DR. DEBORAH BIRX, WHITE HOUSE CORONAVIRUS RESPONSE COORDINATOR: You may have been exposed before you left New York.
And I think, like Governor DeSantis has put out today, everybody who was in New York should be self-quarantining for the next 14 days to ensure that the virus doesn`t spread to others, no matter where they have gone, whether it`s Florida, North Carolina, or out to far, far reaches of Long Island.
We are starting to see new cases across Long Island that suggest people have left the city. So this will be very critical that those individuals do self-quarantine in their homes over these next 14 days to make sure they don`t pass the virus to others, based on the time that they left New York.
So if they already are 4 days out, then it`s just 10 more days. So I thank you if you help get that message out to others.
DR. ANTHONY FAUCI, NIAID DIRECTOR: Thank you very much, Mr. President and Deb. I want to just talk very briefly about two or three things.
First, the issue of testing and how that has really changed the complexion of the approach that we`re going to be able to take. We right -- know testing was an issue. We had many questions of testing in this room for a number of times. Now that we literally have hundreds and hundreds of thousands of testing out there, there are a few things that we can do with that.
One of the things is that when we make policy about what we`re going to be doing with the rest of the country, particularly those areas that are not hot spots, we need to know what the penetrance of infection is there. So we need to put a light on those dark spots that we don`t know. We have to act, policy wise, on data. And we`re going to be getting more data -- a lot more data.
The other thing is that the areas of the country that are not hot spots, that are not going through the terrible ordeal that New York and California and Washington State are going through, they still have a window of significant degree of being able to contain. In other words, when you test, you find somebody, you isolate them, you get them out of circulation, and you do the contact tracing.
When you have a big outbreak, it`s tough to do anything but mitigation. We have an opportunity now that we have the availability of testing to do that. So you`re going to be hearing more about how we can inform where we`re going, particularly because we have the ability to test.
The second thing is, I just want to reiterate what Dr. Birx said about New York. It`s a very serious situation. They`ve suffered terribly through no fault of their own. But what we`re seeing now is that, understandably, people want to get out of New York. They`re going to Florida. They`re going to Long Island. They`re going to different places.
The idea, if you look at the statistics, it`s disturbing. About one per thousand of these individuals are infected. That`s about 8 to 10 times more than in other areas, which means when they go to another place, for their own safety, they`ve got to be careful, monitor themselves. If they get sick, bring it to the attention of a physician. Get tested.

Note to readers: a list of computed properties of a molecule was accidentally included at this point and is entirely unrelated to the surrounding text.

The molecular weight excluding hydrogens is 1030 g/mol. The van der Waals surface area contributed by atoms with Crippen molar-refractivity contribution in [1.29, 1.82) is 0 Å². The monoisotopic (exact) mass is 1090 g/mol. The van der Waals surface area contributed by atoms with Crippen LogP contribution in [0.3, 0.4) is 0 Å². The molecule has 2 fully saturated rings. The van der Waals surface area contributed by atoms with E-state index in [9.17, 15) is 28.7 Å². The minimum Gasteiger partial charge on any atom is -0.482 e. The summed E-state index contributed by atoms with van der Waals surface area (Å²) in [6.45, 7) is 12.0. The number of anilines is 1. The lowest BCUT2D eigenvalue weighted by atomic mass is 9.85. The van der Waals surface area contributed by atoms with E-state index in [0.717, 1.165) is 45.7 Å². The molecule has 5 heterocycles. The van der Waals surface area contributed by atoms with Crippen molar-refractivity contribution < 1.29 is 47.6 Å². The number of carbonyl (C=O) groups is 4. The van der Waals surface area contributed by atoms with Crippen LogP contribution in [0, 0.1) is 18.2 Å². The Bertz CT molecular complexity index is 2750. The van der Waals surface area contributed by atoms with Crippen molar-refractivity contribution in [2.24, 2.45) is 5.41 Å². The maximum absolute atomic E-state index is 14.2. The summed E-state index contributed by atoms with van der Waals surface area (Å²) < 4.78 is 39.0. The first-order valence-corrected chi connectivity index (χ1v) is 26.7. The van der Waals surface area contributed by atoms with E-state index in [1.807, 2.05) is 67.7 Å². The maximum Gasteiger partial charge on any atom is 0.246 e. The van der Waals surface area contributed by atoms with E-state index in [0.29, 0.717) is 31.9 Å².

Also, the idea about self-isolating for two weeks will be very important, because we don`t want that to be another seeding point to the rest of the country, wherever they go.
And then thirdly, just one -- one just comment about drugs and the testing of drugs. You know, you heard yesterday about drugs being out there that physicians, on an off-label way, can prescribe it to give people hope of something that hasn`t been definitively proven to work, but that might have some hope.
I don`t want anybody to forget that simultaneously with our doing that, we`re also doing randomized clinical trials on a number of candidates. You`ve heard about candidates, but there are others in the pipeline, where we`ll be able to design the study and, over a period of time, particularly since we have so many infections, we`ll be able to determine definitively are these safe and are they effective.
We`re talking about remdesivir, other drugs, immune sera, convalescent serum, monoclonal antibodies. All of these are in the pipeline now, queuing up to be able to go into clinical trial.
So I will stop there and...
DONALD TRUMP, PRESIDENT OF THE UNITED STATES: Well, thank you, Tony. Great job.
Larry, how about just a quick few minutes on how we`re doing over at the Hill, please?
LARRY KUDLOW, DIRECTOR, NATIONAL ECONOMIC COUNCIL: Thank you, sir.
We`re gaining great progress on this phase three legislation. Negotiations continue. We`ve had continued reports. I`ve been up there with Secretary Mnuchin. Secretary Mnuchin continues today with the Chief of Staff, Mark Meadows, checking in with the president. They`re getting closer and closer. They expect a vote as soon as possible.
I just want to walk through a couple of key points. This legislation is urgently needed to bolster the economy; provide cash injections and liquidity; and stabilize financial markets to get us through a difficult period -- a difficult and challenging period in the economy facing us right now, but also to position us for what I think can be an economic rebound later this year.
We started the year very strong. And then we got hit by the coronavirus in ways that probably nobody imagined possible. We`re dealing with that as best we can.